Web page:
Not all children develop the same way or at the same time.
But there is one way in which all children are the same: they are ALL bursting with their own potential and possibility, if we can only jump into their worlds to release it.
We know as parents there are so many ways to worry about your kids. Whether it’s school reports, peer pressure, development targets or just your own perceptions that have made you anxious, your concerns can feel isolating. But taking them down the route of professional help may not be a decision you want to take, at least not yet.
Thankfully there is a simpler way to stimulate children’s learning, reading and speech development. And you don’t need any professional skills to use it. It’s called PLAY!
Speech Games: GoTrovo can be used to develop and track speech
GoTrovo is a tool which covers a wide range of reading and speech development targets. It allows children to learn without pressure, in a fun and stimulating way. Their ability to identify, name or read the items in the clues gives a clear and easy way to track progress. Moreover, the blank clue cards allow you to create your own clues if there are specific targets or areas you want to focus on. And GoTrovo provides a great lead into other play and learning ideas. Why not play shops with the gold coins you’ve collected, for example?
Imagine if you could start to relieve some of that stress and worry around their development. What if you could do this without transferring a pressure onto them? Isn’t that worth its weight in parenting gold? Wouldn’t you just love to see their faces light up as they find the treasure as the reward for their hard work?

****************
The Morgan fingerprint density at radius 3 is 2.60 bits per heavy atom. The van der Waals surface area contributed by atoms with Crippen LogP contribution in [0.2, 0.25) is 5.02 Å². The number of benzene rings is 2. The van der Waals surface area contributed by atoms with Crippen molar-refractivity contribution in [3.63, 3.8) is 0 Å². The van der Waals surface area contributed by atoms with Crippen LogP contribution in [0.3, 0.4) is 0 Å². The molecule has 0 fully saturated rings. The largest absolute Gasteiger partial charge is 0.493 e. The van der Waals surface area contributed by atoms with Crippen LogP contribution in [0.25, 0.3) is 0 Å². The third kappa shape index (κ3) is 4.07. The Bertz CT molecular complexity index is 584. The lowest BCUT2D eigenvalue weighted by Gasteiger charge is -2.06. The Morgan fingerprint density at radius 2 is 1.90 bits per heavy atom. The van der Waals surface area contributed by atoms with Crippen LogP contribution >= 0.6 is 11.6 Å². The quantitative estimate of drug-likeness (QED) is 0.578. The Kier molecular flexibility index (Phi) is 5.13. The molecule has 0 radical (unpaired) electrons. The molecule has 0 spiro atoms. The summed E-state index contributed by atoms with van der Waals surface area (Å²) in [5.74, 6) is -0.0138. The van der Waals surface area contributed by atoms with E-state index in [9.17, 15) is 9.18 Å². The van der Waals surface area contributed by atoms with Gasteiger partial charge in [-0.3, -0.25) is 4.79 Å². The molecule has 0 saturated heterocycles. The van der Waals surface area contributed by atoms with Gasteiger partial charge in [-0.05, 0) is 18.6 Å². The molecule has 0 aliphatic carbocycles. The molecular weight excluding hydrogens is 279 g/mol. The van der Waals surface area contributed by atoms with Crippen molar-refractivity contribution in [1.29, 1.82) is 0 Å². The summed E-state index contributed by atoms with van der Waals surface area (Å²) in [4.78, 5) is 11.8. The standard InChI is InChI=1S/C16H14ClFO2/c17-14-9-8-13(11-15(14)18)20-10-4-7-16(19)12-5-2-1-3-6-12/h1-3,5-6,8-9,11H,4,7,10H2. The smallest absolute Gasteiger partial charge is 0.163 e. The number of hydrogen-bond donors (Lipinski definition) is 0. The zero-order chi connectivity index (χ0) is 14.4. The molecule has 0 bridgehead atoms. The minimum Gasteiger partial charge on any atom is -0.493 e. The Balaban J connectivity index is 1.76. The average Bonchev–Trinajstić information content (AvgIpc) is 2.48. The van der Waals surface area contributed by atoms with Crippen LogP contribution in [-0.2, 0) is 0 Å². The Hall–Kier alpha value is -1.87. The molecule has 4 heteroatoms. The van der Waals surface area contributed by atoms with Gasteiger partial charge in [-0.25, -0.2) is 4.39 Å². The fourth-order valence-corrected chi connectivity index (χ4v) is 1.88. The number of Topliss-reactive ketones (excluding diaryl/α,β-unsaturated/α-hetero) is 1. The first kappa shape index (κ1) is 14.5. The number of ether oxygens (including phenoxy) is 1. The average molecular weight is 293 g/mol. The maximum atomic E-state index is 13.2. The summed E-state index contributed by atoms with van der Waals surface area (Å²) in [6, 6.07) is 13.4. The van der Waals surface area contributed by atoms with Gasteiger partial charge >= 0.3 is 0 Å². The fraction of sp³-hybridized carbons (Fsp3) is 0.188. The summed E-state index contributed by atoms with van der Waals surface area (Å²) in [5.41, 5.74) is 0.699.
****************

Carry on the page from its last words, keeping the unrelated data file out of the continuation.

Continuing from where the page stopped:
Learning can and SHOULD be fun. So light up their imaginations and open up their worlds….and remember to have fun yourself.
You can read what a couple of special needs and speech development experts have to say below. Alternatively, you can read more about the educational qualities of GoTrovo here.
“GoTrovo is designed to stimulate the development of important language skills. The ability to recognise things and be able to name them is a crucial part of early language development…Games such as this can make learning fun.”
Daphne Flavell – Special Needs Teacher
“This game allows me to work on a wide range of speech and language targets in a fun and easy way.”
Lesley Foley -Specialist Speech and Langauge Therapist treating dyslexia, delayed speech and stutters